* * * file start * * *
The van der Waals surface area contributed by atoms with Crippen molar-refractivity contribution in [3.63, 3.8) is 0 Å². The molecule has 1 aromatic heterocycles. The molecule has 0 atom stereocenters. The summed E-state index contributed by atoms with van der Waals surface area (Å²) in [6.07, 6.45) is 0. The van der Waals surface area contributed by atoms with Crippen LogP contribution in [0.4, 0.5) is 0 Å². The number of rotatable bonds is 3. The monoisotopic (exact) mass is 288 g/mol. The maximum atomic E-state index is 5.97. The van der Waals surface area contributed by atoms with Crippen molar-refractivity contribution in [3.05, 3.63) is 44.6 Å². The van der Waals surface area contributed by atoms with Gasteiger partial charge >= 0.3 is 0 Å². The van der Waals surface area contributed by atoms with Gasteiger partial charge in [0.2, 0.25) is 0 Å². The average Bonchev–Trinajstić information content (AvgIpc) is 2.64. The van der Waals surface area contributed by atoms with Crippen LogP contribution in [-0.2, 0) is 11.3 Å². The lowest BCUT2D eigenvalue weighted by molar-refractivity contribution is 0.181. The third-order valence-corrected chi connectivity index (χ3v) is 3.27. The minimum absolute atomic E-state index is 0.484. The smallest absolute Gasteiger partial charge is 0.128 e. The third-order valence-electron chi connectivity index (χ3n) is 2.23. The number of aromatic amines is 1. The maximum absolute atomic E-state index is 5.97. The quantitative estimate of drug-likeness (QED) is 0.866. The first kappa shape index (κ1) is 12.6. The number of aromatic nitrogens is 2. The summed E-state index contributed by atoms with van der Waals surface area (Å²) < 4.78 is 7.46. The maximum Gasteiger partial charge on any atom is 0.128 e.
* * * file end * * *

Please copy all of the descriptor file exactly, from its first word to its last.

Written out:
The van der Waals surface area contributed by atoms with Crippen molar-refractivity contribution in [3.63, 3.8) is 0 Å². The molecule has 1 aromatic heterocycles. The molecule has 0 atom stereocenters. The summed E-state index contributed by atoms with van der Waals surface area (Å²) in [6.07, 6.45) is 0. The van der Waals surface area contributed by atoms with Crippen LogP contribution in [0.4, 0.5) is 0 Å². The number of rotatable bonds is 3. The monoisotopic (exact) mass is 288 g/mol. The maximum atomic E-state index is 5.97. The van der Waals surface area contributed by atoms with Crippen molar-refractivity contribution in [3.05, 3.63) is 44.6 Å². The van der Waals surface area contributed by atoms with Gasteiger partial charge >= 0.3 is 0 Å². The van der Waals surface area contributed by atoms with Gasteiger partial charge in [0.2, 0.25) is 0 Å². The average Bonchev–Trinajstić information content (AvgIpc) is 2.64. The van der Waals surface area contributed by atoms with Crippen LogP contribution in [-0.2, 0) is 11.3 Å². The lowest BCUT2D eigenvalue weighted by molar-refractivity contribution is 0.181. The third-order valence-corrected chi connectivity index (χ3v) is 3.27. The minimum absolute atomic E-state index is 0.484. The smallest absolute Gasteiger partial charge is 0.128 e. The third-order valence-electron chi connectivity index (χ3n) is 2.23. The number of aromatic amines is 1. The maximum absolute atomic E-state index is 5.97. The quantitative estimate of drug-likeness (QED) is 0.866. The first kappa shape index (κ1) is 12.6. The number of aromatic nitrogens is 2. The summed E-state index contributed by atoms with van der Waals surface area (Å²) < 4.78 is 7.46. The maximum Gasteiger partial charge on any atom is 0.128 e.